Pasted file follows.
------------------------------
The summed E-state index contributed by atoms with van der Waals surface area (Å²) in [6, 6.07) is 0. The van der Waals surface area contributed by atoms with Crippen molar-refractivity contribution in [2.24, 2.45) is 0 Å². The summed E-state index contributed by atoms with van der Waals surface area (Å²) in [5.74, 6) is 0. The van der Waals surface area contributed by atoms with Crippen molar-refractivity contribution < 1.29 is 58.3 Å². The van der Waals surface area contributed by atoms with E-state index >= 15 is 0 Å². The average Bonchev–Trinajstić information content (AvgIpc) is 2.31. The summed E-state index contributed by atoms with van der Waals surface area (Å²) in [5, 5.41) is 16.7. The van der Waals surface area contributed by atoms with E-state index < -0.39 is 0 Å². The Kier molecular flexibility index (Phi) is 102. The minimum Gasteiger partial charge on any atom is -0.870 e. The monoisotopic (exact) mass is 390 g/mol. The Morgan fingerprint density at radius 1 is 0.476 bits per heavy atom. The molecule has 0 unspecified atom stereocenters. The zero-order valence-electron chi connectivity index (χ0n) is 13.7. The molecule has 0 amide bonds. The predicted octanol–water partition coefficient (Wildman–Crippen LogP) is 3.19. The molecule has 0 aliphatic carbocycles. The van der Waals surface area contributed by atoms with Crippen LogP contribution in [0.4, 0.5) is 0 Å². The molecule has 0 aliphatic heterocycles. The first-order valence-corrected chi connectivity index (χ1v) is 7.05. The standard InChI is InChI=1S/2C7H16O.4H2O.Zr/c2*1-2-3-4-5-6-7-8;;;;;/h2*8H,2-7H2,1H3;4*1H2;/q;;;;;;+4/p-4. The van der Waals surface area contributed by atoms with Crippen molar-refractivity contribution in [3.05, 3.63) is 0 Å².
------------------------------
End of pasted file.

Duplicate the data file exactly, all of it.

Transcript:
The summed E-state index contributed by atoms with van der Waals surface area (Å²) in [6, 6.07) is 0. The van der Waals surface area contributed by atoms with Crippen molar-refractivity contribution in [2.24, 2.45) is 0 Å². The summed E-state index contributed by atoms with van der Waals surface area (Å²) in [5.74, 6) is 0. The van der Waals surface area contributed by atoms with Crippen molar-refractivity contribution < 1.29 is 58.3 Å². The van der Waals surface area contributed by atoms with E-state index >= 15 is 0 Å². The average Bonchev–Trinajstić information content (AvgIpc) is 2.31. The summed E-state index contributed by atoms with van der Waals surface area (Å²) in [5, 5.41) is 16.7. The van der Waals surface area contributed by atoms with E-state index < -0.39 is 0 Å². The Kier molecular flexibility index (Phi) is 102. The minimum Gasteiger partial charge on any atom is -0.870 e. The monoisotopic (exact) mass is 390 g/mol. The Morgan fingerprint density at radius 1 is 0.476 bits per heavy atom. The molecule has 0 unspecified atom stereocenters. The zero-order valence-electron chi connectivity index (χ0n) is 13.7. The molecule has 0 amide bonds. The predicted octanol–water partition coefficient (Wildman–Crippen LogP) is 3.19. The molecule has 0 aliphatic carbocycles. The van der Waals surface area contributed by atoms with Crippen LogP contribution in [0.4, 0.5) is 0 Å². The molecule has 0 aliphatic heterocycles. The first-order valence-corrected chi connectivity index (χ1v) is 7.05. The standard InChI is InChI=1S/2C7H16O.4H2O.Zr/c2*1-2-3-4-5-6-7-8;;;;;/h2*8H,2-7H2,1H3;4*1H2;/q;;;;;;+4/p-4. The van der Waals surface area contributed by atoms with Crippen molar-refractivity contribution in [3.05, 3.63) is 0 Å².